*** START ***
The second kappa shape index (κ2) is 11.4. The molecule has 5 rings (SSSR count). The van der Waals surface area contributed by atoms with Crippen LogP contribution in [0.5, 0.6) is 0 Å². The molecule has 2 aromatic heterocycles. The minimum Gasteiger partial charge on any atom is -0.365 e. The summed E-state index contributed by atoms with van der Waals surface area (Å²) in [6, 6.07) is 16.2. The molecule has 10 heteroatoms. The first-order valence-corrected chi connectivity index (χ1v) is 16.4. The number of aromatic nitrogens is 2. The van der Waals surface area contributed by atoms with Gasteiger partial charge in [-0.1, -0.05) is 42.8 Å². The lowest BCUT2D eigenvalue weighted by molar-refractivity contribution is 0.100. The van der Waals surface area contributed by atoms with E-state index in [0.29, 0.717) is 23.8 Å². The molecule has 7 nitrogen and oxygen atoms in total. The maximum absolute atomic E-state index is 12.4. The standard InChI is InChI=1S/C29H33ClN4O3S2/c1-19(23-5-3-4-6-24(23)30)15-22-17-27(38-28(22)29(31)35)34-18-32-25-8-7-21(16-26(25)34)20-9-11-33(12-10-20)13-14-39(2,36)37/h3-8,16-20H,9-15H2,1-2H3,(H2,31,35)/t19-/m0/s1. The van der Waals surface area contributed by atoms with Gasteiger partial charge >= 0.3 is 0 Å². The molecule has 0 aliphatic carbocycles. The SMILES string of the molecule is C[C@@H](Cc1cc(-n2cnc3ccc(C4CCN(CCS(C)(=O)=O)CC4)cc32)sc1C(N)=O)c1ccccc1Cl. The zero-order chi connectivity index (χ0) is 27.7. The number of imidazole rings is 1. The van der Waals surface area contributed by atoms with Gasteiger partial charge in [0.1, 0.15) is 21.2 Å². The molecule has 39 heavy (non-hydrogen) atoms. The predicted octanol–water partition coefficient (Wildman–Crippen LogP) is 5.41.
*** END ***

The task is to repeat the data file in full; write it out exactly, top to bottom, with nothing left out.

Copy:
The second kappa shape index (κ2) is 11.4. The molecule has 5 rings (SSSR count). The van der Waals surface area contributed by atoms with Crippen LogP contribution in [0.5, 0.6) is 0 Å². The molecule has 2 aromatic heterocycles. The minimum Gasteiger partial charge on any atom is -0.365 e. The summed E-state index contributed by atoms with van der Waals surface area (Å²) in [6, 6.07) is 16.2. The molecule has 10 heteroatoms. The first-order valence-corrected chi connectivity index (χ1v) is 16.4. The number of aromatic nitrogens is 2. The van der Waals surface area contributed by atoms with Gasteiger partial charge in [-0.1, -0.05) is 42.8 Å². The lowest BCUT2D eigenvalue weighted by molar-refractivity contribution is 0.100. The van der Waals surface area contributed by atoms with E-state index in [0.29, 0.717) is 23.8 Å². The molecule has 7 nitrogen and oxygen atoms in total. The maximum absolute atomic E-state index is 12.4. The standard InChI is InChI=1S/C29H33ClN4O3S2/c1-19(23-5-3-4-6-24(23)30)15-22-17-27(38-28(22)29(31)35)34-18-32-25-8-7-21(16-26(25)34)20-9-11-33(12-10-20)13-14-39(2,36)37/h3-8,16-20H,9-15H2,1-2H3,(H2,31,35)/t19-/m0/s1. The van der Waals surface area contributed by atoms with Gasteiger partial charge >= 0.3 is 0 Å². The molecule has 0 aliphatic carbocycles. The SMILES string of the molecule is C[C@@H](Cc1cc(-n2cnc3ccc(C4CCN(CCS(C)(=O)=O)CC4)cc32)sc1C(N)=O)c1ccccc1Cl. The zero-order chi connectivity index (χ0) is 27.7. The number of imidazole rings is 1. The van der Waals surface area contributed by atoms with Gasteiger partial charge in [0.1, 0.15) is 21.2 Å². The molecule has 39 heavy (non-hydrogen) atoms. The predicted octanol–water partition coefficient (Wildman–Crippen LogP) is 5.41.